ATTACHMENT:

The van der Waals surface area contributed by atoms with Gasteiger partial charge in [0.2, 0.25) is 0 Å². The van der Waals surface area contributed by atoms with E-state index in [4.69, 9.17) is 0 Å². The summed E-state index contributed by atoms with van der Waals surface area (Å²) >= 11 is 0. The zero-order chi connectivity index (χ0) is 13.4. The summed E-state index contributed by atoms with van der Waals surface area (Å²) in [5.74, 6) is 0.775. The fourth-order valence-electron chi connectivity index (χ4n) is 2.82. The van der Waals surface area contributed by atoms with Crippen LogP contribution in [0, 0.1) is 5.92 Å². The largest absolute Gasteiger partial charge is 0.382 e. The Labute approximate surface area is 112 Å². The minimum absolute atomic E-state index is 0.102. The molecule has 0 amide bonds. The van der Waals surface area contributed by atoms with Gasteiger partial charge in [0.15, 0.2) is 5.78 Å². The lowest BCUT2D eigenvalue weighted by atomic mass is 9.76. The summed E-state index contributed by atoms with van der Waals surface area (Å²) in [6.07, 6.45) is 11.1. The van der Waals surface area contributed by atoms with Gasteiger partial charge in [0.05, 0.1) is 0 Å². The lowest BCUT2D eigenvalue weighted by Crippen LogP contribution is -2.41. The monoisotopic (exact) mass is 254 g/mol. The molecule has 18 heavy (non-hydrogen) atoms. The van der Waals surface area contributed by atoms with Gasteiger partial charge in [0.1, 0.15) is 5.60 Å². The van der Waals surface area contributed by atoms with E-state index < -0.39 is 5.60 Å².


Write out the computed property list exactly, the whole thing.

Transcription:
The van der Waals surface area contributed by atoms with Gasteiger partial charge in [0.2, 0.25) is 0 Å². The van der Waals surface area contributed by atoms with E-state index in [4.69, 9.17) is 0 Å². The summed E-state index contributed by atoms with van der Waals surface area (Å²) >= 11 is 0. The zero-order chi connectivity index (χ0) is 13.4. The summed E-state index contributed by atoms with van der Waals surface area (Å²) in [5.74, 6) is 0.775. The fourth-order valence-electron chi connectivity index (χ4n) is 2.82. The van der Waals surface area contributed by atoms with Crippen LogP contribution in [0, 0.1) is 5.92 Å². The largest absolute Gasteiger partial charge is 0.382 e. The Labute approximate surface area is 112 Å². The minimum absolute atomic E-state index is 0.102. The molecule has 0 amide bonds. The van der Waals surface area contributed by atoms with Gasteiger partial charge in [0.15, 0.2) is 5.78 Å². The lowest BCUT2D eigenvalue weighted by atomic mass is 9.76. The summed E-state index contributed by atoms with van der Waals surface area (Å²) in [6.07, 6.45) is 11.1. The van der Waals surface area contributed by atoms with Gasteiger partial charge in [0.05, 0.1) is 0 Å². The lowest BCUT2D eigenvalue weighted by Crippen LogP contribution is -2.41. The monoisotopic (exact) mass is 254 g/mol. The molecule has 18 heavy (non-hydrogen) atoms. The van der Waals surface area contributed by atoms with Gasteiger partial charge in [0.1, 0.15) is 5.60 Å². The van der Waals surface area contributed by atoms with E-state index < -0.39 is 5.60 Å².